Scene & Heard: Costume designers in the spotlight

Los Angeles Times

At the preview of "The Art of Motion Picture Costume Design," two-time Academy Award-winning costume designer Colleen Atwood said Johnny Depp wanted his Mad Hatter costume to capture the flavor of a mood ring. So she layered his topcoat with multiple colors of silk.

Standing beside his costume from "Alice in Wonderland," Atwood said the challenges of designing for Depp, Anne Hathaway, Mia Wasikowska and Helena Bonham Carter included the changing sizes of the characters. "Alice shrinks and grows, and Helena's big head made her neck look as thick as a thigh," Atwood said, adding that she solved that problem by creating a collar to narrow the appearance of Bonham Carter's neck.

An estimated 1,400 guests, mainly members of the Costume Designers Guild, turned up on Feb. 5 to view more than 100 costumes from 21 films at the Fashion Institute of Design & Merchandising's museum ( in Los Angeles. Four of the five nominees for this year's Academy Award for costume design were represented: "Alice in Wonderland," "True Grit," "The Tempest" and "The King's Speech." (The fifth film is "I Am Love.")

"In the best pictures, the costumes are subtle," said Nick Verreos, an FIDM instructor and "Project Runway" personality. "The goal of costume design is to create real people, but when it's a fantastic movie like 'Alice,' the costumes have to be fantastic."

In choosing films for the exhibition, museum Director Barbara Bundy said, "We use our crystal ball and try to guess what will be nominated [for the Oscars]. Our curatorial staff sees everything, and we've been lucky."

Bundy said most of the costumes are loaned by the studios, but there are exceptions. "Johnny Depp keeps everything he wears in movies, so we had to borrow his costume from him," she said.

"True Grit" designer Mary Zophres said that aging the clothes was an important part of the process. "None of these characters would have had new clothes," she said. "Once they were made, we had to start beating them up."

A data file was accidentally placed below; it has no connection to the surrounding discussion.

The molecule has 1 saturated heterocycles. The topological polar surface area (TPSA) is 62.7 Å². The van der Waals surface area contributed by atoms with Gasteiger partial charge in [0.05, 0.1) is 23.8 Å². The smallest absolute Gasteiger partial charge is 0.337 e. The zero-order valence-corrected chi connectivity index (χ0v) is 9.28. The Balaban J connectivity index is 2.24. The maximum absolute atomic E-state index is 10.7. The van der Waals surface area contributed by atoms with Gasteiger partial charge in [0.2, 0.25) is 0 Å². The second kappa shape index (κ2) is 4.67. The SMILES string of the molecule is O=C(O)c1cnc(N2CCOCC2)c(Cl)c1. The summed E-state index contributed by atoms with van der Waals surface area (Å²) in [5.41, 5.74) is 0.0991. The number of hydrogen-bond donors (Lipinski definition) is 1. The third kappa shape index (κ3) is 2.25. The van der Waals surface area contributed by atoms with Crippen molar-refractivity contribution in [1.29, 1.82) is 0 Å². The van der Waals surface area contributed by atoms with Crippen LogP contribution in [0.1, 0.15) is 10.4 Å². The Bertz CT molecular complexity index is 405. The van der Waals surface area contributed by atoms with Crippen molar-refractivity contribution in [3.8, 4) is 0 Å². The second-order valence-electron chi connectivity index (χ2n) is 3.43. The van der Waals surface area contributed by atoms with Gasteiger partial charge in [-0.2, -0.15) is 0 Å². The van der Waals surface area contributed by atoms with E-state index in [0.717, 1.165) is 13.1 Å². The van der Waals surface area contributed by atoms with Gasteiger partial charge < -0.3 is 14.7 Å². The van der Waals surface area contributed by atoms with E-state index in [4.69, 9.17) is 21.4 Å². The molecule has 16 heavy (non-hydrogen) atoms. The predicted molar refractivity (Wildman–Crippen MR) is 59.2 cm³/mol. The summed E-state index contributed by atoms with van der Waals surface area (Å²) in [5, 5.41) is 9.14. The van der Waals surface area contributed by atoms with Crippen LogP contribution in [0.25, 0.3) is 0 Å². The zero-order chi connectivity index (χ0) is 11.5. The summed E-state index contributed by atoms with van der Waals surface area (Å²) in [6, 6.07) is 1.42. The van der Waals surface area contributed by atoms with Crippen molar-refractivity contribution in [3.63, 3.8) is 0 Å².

And though the characters didn't change clothes often, she said she had to make several versions of Hailee Steinfeld's coat: wet, dry and dirty from falling into a cave. Zophres said she also needed the same costumes for Steinfeld's doubles, with hats and shoes in their own sizes.

"I did a lot of research before I got to the point where I felt I could design this movie," she said. The result: Her first Oscar nomination.

After perusing the exhibition, guests strolled into a clear tent, elegantly draped and lighted for the evening by chandeliers. There, they indulged in quesadillas, salads and mashed potato "martinis" topped with strips of beef, caramelized onions, cheese and other goodies. The free exhibition, which opens to the public Tuesday, will run until April 30.

Valley's new stage

How do you open a new arts center in the San Fernando Valley? Well, Monica Mancini, declaring herself "the original Valley girl," launched into a haunting rendition of her late father's classic "Moon River," accompanied by Dave Koz and Arturo Sandoval. They were all part of the crowd at the Inaugural Gala for the Valley Performing Arts Center on Jan. 29 at Cal State Northridge.

Although many of the 1,700 audience members called the San Fernando Valley their home, gala co-chairwoman Sally Magaram said, "We have people here from all over Los Angeles." Magaram was joined at the festivities by co-chairs Linda and Mike Curb, Jean and David Fleming, Carole Curb Nemoy and Norman Nemoy and Ginny Mancini.

Sel Kardan, president of the Colburn School, marveled at his short drive from Beverly Hills. "No traffic," he said.

Mancini said the song "Moon River" changed her life, and the lives of her family, when they lived three blocks from the college campus.

"The Valley's a happening place," Mancini continued, after filing into the party tent, along with the night's other performers and 700 guests paying a minimum $1,000 each for dinner and dancing. She said that although her father, composer Henry Mancini, was already known for his theme from TV's "Peter Gunn" and other compositions, after "Moon River" the family moved out of the Valley "because that's what you did then." She said she has since moved back.

Another Valley resident, "City Island" star Andy Garcia, said, "A lot of people need this stage. It provides a great new opportunity for artists to show their work." Earlier that evening, Garcia played bongos to Sandoval's trumpet.

"It's a wonderful thing to open a new theater," said Tyne Daly, adding that she came to help "put the mojo on the walls."

Between the burrata cheese course and the braised boneless short ribs, American Ballet Theatre principals Gillian Murphy and Jose Manuel Carreño helped partygoers pack the dance floor as the band blasted "Oh, What a Night."

After welcoming all "to a new era for the arts in this part of Los Angeles," CSUN President Jolene Koester joined celebrants, among them Davis Gaines, Benjamin Bratt, Jane Kaczmarek, Calista Flockhart, Keith David, Doris Roberts, Bart Simpson's voice Nancy Cartwright, the show's music director Richard Kaufman and producers Robert Egan and Nicholas Goldsborough.

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